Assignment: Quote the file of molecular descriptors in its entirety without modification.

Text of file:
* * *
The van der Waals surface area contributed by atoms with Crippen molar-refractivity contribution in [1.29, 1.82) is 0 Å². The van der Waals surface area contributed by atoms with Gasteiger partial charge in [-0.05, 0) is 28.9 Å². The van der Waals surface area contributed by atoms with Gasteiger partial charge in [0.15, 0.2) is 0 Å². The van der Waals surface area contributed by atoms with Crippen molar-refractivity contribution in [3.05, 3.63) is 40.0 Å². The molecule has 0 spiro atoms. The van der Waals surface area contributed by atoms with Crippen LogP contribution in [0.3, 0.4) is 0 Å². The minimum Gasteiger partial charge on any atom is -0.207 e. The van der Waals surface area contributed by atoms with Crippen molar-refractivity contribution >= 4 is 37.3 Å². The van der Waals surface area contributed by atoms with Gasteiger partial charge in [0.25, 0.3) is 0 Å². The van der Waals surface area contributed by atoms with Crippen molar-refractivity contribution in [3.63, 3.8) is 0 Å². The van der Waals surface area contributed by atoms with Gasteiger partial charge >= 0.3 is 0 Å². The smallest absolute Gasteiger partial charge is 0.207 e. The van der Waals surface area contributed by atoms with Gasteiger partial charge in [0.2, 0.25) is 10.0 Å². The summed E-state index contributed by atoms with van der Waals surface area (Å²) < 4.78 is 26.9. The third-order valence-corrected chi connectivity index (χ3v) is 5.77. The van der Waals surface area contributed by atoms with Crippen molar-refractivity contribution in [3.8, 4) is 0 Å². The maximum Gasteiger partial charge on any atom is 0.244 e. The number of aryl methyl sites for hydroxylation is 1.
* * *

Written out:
The van der Waals surface area contributed by atoms with Crippen molar-refractivity contribution in [1.29, 1.82) is 0 Å². The van der Waals surface area contributed by atoms with Gasteiger partial charge in [-0.05, 0) is 28.9 Å². The van der Waals surface area contributed by atoms with Gasteiger partial charge in [0.15, 0.2) is 0 Å². The van der Waals surface area contributed by atoms with Crippen molar-refractivity contribution in [3.05, 3.63) is 40.0 Å². The molecule has 0 spiro atoms. The van der Waals surface area contributed by atoms with Crippen LogP contribution in [0.3, 0.4) is 0 Å². The minimum Gasteiger partial charge on any atom is -0.207 e. The van der Waals surface area contributed by atoms with Crippen molar-refractivity contribution >= 4 is 37.3 Å². The van der Waals surface area contributed by atoms with Gasteiger partial charge in [0.25, 0.3) is 0 Å². The van der Waals surface area contributed by atoms with Crippen molar-refractivity contribution in [3.63, 3.8) is 0 Å². The van der Waals surface area contributed by atoms with Gasteiger partial charge >= 0.3 is 0 Å². The smallest absolute Gasteiger partial charge is 0.207 e. The van der Waals surface area contributed by atoms with Gasteiger partial charge in [0.2, 0.25) is 10.0 Å². The summed E-state index contributed by atoms with van der Waals surface area (Å²) < 4.78 is 26.9. The third-order valence-corrected chi connectivity index (χ3v) is 5.77. The van der Waals surface area contributed by atoms with Crippen molar-refractivity contribution in [3.8, 4) is 0 Å². The maximum Gasteiger partial charge on any atom is 0.244 e. The number of aryl methyl sites for hydroxylation is 1.